Some important quotes from the book:

We began section 1.3 with the observation that compound procedures are a crucial abstraction mechanism, because they permit us to express general methods of computing as explicit elements in our programming language. Now we’ve seen how higher-order procedures permit us to manipulate these general methods to create further abstractions.

[...] In general, programming languages impose restrictions on the ways in which computational elements can be manipulated. Elements with the fewest restrictions are said to have first-class status. Some of the ``rights and privileges’’ of first-class elements are: (1) They may be named by variables; (2) They may be passed as arguments to procedures; (3) They may be returned as the results of procedures; (4) They may be included in data structures; Lisp, unlike other common programming languages, awards procedures full first-class status. This poses challenges for efficient implementation, but the resulting gain in expressive power is enormous.

Here is the code for `newtons-method`

in CL. Note that this time I’ll follow Lisp’s convention of signifying the names of global variables by asterisks:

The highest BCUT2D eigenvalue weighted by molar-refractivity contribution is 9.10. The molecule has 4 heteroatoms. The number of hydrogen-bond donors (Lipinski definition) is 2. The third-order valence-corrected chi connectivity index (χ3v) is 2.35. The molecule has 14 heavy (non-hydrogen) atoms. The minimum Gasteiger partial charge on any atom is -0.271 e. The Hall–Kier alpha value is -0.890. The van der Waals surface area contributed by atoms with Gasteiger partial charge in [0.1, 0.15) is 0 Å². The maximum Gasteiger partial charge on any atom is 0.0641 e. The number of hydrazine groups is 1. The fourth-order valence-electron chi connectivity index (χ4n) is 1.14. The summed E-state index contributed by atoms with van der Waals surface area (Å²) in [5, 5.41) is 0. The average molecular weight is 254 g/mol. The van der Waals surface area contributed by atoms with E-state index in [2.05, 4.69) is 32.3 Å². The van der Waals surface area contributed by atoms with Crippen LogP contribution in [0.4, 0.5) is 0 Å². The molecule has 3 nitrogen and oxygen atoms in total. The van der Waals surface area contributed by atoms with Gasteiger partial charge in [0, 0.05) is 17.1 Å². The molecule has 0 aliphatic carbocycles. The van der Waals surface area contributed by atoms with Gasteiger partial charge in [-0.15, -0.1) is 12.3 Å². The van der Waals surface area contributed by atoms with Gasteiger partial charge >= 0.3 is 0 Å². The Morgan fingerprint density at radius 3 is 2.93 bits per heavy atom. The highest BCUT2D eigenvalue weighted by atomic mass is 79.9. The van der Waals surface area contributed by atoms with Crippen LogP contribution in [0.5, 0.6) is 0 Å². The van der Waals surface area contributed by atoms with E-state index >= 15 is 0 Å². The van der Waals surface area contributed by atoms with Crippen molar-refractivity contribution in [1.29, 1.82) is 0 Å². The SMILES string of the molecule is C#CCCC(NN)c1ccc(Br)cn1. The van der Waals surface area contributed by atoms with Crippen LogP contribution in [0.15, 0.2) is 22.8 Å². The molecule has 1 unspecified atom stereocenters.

(defvar *tolerance* 0.00001) (defun fixed-point (f first-guess) (labels ( (close-enough? (v1 v2) (< (abs (- v1 v2)) *tolerance*)) (try (guess) (let ((next (funcall f guess))) (if (close-enough? guess next) next (try next))))) (try first-guess))) (defvar *dx* 0.00001) (defun deriv (g) (lambda (x) (/ (- (funcall g (+ x *dx*)) (funcall g x)) *dx*))) (defun newton-transform (g) (lambda (x) (- x (/ (funcall g x) (funcall (deriv g) x))))) (defun newtons-method (g guess) (fixed-point (newton-transform g) guess))

Note again that CL’s semantics of handling functions makes the code a little more cumbersome than the Scheme code of the authors. While anonymous functions defined by `lambda`

can be passed as arguments where functions are expected (for example the second argument in the call to `fixed-point`

in `newtons-method`

), when applied to arguments explicitly, a `funcall`

must be used (for example the application of `(deriv g)`

in the last line of `newton-transform`

).

#### Exercise 1.40

This is just an exercise in building functions from arguments and returning them.

(defun cubic (a b c) (lambda (x) (+ (cube x) (* a (square x)) (* b x) c)))

Note that `cubic`

is a function builder – each time it’s called with some arguments, it creates a new function and returns is.

#### Exercise 1.41

Again, this is a function builder. It is even more interesting, because its argument is a function and not numbers. So `double`

takes a function as an argument and returns a function – it’s almost a full case study of higher-order functions by itself!

(defun double (f) (lambda (x) (funcall f (funcall f x)))) (print (funcall (double #'1+) 1)) => 3

What does `(double double)`

do ? Applies f twice to its argument, when f is a function that applies some function twice to its argument. Therefore, it applies the function it receives 4 times. `((double (double double))`